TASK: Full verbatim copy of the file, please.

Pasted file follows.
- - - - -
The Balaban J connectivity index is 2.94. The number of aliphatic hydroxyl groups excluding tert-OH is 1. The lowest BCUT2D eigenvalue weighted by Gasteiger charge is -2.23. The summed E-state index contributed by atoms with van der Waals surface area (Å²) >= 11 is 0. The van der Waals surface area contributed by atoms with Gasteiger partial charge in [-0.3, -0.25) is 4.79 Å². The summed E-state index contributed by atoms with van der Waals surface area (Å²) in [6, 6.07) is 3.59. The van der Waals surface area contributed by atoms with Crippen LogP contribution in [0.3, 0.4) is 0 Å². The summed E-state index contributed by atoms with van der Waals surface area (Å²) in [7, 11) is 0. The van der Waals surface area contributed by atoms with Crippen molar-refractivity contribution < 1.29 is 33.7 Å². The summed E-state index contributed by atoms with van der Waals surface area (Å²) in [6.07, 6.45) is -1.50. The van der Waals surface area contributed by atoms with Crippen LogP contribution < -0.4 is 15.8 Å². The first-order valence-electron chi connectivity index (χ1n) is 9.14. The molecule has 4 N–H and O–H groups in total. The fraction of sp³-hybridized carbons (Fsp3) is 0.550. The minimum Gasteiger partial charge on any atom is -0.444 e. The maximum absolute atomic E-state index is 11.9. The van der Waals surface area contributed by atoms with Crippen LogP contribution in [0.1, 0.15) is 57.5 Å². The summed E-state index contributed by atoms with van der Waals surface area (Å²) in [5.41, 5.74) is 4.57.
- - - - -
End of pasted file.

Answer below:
The Balaban J connectivity index is 2.94. The number of aliphatic hydroxyl groups excluding tert-OH is 1. The lowest BCUT2D eigenvalue weighted by Gasteiger charge is -2.23. The summed E-state index contributed by atoms with van der Waals surface area (Å²) >= 11 is 0. The van der Waals surface area contributed by atoms with Gasteiger partial charge in [-0.3, -0.25) is 4.79 Å². The summed E-state index contributed by atoms with van der Waals surface area (Å²) in [6, 6.07) is 3.59. The van der Waals surface area contributed by atoms with Crippen LogP contribution in [0.3, 0.4) is 0 Å². The summed E-state index contributed by atoms with van der Waals surface area (Å²) in [7, 11) is 0. The van der Waals surface area contributed by atoms with Crippen molar-refractivity contribution < 1.29 is 33.7 Å². The summed E-state index contributed by atoms with van der Waals surface area (Å²) in [6.07, 6.45) is -1.50. The van der Waals surface area contributed by atoms with Crippen LogP contribution < -0.4 is 15.8 Å². The first-order valence-electron chi connectivity index (χ1n) is 9.14. The molecule has 4 N–H and O–H groups in total. The fraction of sp³-hybridized carbons (Fsp3) is 0.550. The minimum Gasteiger partial charge on any atom is -0.444 e. The maximum absolute atomic E-state index is 11.9. The van der Waals surface area contributed by atoms with Crippen LogP contribution in [0.1, 0.15) is 57.5 Å². The summed E-state index contributed by atoms with van der Waals surface area (Å²) in [5.41, 5.74) is 4.57.